What are Inhalants?

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According to the National Institute on Drug Abuse, inhalants are volatile substances that produce chemical vapors that can be inhaled to induce a psychoactive, or mind-altering, effect. Inhalants are difficult to categorize because they could be a variety of things. However, inhalants are typically described in terms of four categories:

Volatile solvents: These are liquids that vaporize at room temperature. These may include paint thinners or removers, dry-cleaning fluids, degreasers, gasoline, glues, correction fluids and felt-tip markers.

Aerosols: These are sprays that contain propellants and solvents. Examples of this would be spray paints, deodorant and hair spray, vegetable sprays generally used for cooking, and fabric protector sprays. The Palo Alto Medical Foundation (PAMF) notes that prolonged sniffing of aerosols could lead to damage such as heart failure and even death within minutes.

Gases: This could include medical gases or other medical anesthetics such as chloroform, halothane, and nitrous oxide, also known as “laughing gas”. Whipped cream dispensers often contain nitrous oxide, and other objects such as butane lighters, propane tanks and refrigerants contain gases that are inhaled.

Nitrites: Nitrites do not act directly on the central nervous system like the other categories do. They primarily act to dilate blood vessels and relax the muscles. Many people use this form of inhalant to enhance sexual encounters. Cyclohexyl nitrite, isoamyl nitrite, and isobutyl nitrite are common inhalants also known as “poppers” or “snappers”.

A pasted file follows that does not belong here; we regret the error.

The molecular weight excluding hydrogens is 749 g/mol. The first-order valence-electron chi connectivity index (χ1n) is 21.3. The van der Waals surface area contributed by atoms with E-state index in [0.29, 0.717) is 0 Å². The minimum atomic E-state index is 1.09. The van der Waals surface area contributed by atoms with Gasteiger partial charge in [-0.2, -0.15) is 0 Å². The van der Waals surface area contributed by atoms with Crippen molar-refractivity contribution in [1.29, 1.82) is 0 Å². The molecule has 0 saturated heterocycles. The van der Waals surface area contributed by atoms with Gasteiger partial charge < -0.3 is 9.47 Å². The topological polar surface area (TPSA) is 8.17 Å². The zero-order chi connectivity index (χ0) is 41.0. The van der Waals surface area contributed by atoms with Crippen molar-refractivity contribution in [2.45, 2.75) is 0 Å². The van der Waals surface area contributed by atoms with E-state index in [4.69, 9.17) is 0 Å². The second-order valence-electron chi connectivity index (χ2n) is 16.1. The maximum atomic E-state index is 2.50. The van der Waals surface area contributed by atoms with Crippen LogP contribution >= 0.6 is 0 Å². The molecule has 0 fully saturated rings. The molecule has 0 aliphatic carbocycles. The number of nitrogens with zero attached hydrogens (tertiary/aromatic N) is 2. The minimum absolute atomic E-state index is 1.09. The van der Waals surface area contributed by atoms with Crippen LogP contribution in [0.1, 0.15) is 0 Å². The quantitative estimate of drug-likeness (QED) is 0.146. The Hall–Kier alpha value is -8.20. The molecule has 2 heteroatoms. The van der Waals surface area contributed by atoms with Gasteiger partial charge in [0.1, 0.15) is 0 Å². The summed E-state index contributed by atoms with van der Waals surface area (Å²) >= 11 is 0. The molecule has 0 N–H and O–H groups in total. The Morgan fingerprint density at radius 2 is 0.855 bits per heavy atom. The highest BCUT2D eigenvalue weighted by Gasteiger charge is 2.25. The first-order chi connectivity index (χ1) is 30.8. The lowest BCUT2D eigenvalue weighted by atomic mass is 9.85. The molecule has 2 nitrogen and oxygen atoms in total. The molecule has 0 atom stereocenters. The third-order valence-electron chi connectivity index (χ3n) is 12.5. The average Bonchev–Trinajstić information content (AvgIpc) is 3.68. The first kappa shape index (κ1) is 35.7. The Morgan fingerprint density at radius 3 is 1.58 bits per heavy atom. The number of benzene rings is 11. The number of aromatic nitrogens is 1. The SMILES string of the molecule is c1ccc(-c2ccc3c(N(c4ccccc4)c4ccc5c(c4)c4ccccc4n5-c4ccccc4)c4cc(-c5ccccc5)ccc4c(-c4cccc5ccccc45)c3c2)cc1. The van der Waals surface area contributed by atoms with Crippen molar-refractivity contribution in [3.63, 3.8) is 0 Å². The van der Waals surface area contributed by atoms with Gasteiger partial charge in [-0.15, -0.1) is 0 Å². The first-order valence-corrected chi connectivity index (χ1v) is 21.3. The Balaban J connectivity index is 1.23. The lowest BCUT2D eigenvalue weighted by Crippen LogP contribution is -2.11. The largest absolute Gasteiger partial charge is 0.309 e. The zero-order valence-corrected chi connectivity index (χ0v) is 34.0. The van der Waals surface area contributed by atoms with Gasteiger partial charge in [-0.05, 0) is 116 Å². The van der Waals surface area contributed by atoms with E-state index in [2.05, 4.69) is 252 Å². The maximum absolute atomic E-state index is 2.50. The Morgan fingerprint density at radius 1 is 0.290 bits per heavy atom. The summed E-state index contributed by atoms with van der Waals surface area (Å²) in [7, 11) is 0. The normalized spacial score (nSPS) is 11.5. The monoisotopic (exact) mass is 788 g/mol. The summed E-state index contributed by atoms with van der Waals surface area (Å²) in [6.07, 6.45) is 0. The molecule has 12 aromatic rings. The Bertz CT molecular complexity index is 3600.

Users may inhale vapors directly from open containers, or may breathe in fumes from rags soaked in chemicals. Some people may spray the chemicals directly into their nose or mouth, or may inhale the fumes from a paper bag. Teenagers are especially at risk for this, as PAMF notes that inhalants are most common/popular between 7-9th grade students.

Common signs of inhalant abuse are: chemicals odors on clothing or in breaths, paint or stains on the face or clothing, hidden empty spray or solvent containers, drunk or disoriented appearance, slurred speech, nausea, lack of coordination and more. If you suspect that your teen is abusing inhalants, speak with them about seeking medical help. If you catch your child inhaling, take them to a clear, well ventilated area until the episode wears off and see a doctor. If your child is unconscious or not breathing, dial 911 immediately.

By being aware of inhalants, we can better protect our children from severe bodily damage. Speak with your children about the dangerous impacts of this today. You may just save your child’s life.







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